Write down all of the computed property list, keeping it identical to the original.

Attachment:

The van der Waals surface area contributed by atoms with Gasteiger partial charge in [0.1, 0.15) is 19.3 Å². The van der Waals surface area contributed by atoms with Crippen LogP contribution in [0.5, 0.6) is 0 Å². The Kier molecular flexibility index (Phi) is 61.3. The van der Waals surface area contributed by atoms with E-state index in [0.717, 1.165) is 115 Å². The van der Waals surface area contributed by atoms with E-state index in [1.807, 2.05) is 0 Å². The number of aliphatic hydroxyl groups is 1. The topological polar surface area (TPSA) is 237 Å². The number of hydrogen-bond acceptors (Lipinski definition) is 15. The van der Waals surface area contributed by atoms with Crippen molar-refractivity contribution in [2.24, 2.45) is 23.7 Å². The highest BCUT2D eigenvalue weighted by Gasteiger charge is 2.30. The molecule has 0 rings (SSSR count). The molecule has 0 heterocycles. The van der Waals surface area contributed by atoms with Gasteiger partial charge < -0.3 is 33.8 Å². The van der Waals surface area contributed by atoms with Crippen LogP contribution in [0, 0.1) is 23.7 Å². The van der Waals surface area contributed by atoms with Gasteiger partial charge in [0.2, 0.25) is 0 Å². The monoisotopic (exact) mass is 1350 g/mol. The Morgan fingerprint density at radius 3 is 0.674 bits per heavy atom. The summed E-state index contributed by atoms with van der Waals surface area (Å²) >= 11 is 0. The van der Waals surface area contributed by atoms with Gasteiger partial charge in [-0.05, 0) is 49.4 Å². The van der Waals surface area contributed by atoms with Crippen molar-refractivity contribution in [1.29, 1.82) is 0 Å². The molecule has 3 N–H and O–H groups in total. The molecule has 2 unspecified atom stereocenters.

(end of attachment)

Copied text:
The van der Waals surface area contributed by atoms with Gasteiger partial charge in [0.1, 0.15) is 19.3 Å². The van der Waals surface area contributed by atoms with Crippen LogP contribution in [0.5, 0.6) is 0 Å². The Kier molecular flexibility index (Phi) is 61.3. The van der Waals surface area contributed by atoms with E-state index in [0.717, 1.165) is 115 Å². The van der Waals surface area contributed by atoms with E-state index in [1.807, 2.05) is 0 Å². The number of aliphatic hydroxyl groups is 1. The topological polar surface area (TPSA) is 237 Å². The number of hydrogen-bond acceptors (Lipinski definition) is 15. The van der Waals surface area contributed by atoms with Crippen molar-refractivity contribution in [2.24, 2.45) is 23.7 Å². The highest BCUT2D eigenvalue weighted by Gasteiger charge is 2.30. The molecule has 0 rings (SSSR count). The molecule has 0 heterocycles. The van der Waals surface area contributed by atoms with Gasteiger partial charge < -0.3 is 33.8 Å². The van der Waals surface area contributed by atoms with Crippen LogP contribution in [0, 0.1) is 23.7 Å². The van der Waals surface area contributed by atoms with Gasteiger partial charge in [0.2, 0.25) is 0 Å². The monoisotopic (exact) mass is 1350 g/mol. The Morgan fingerprint density at radius 3 is 0.674 bits per heavy atom. The summed E-state index contributed by atoms with van der Waals surface area (Å²) >= 11 is 0. The van der Waals surface area contributed by atoms with Gasteiger partial charge in [-0.05, 0) is 49.4 Å². The van der Waals surface area contributed by atoms with Crippen molar-refractivity contribution in [1.29, 1.82) is 0 Å². The molecule has 3 N–H and O–H groups in total. The molecule has 2 unspecified atom stereocenters.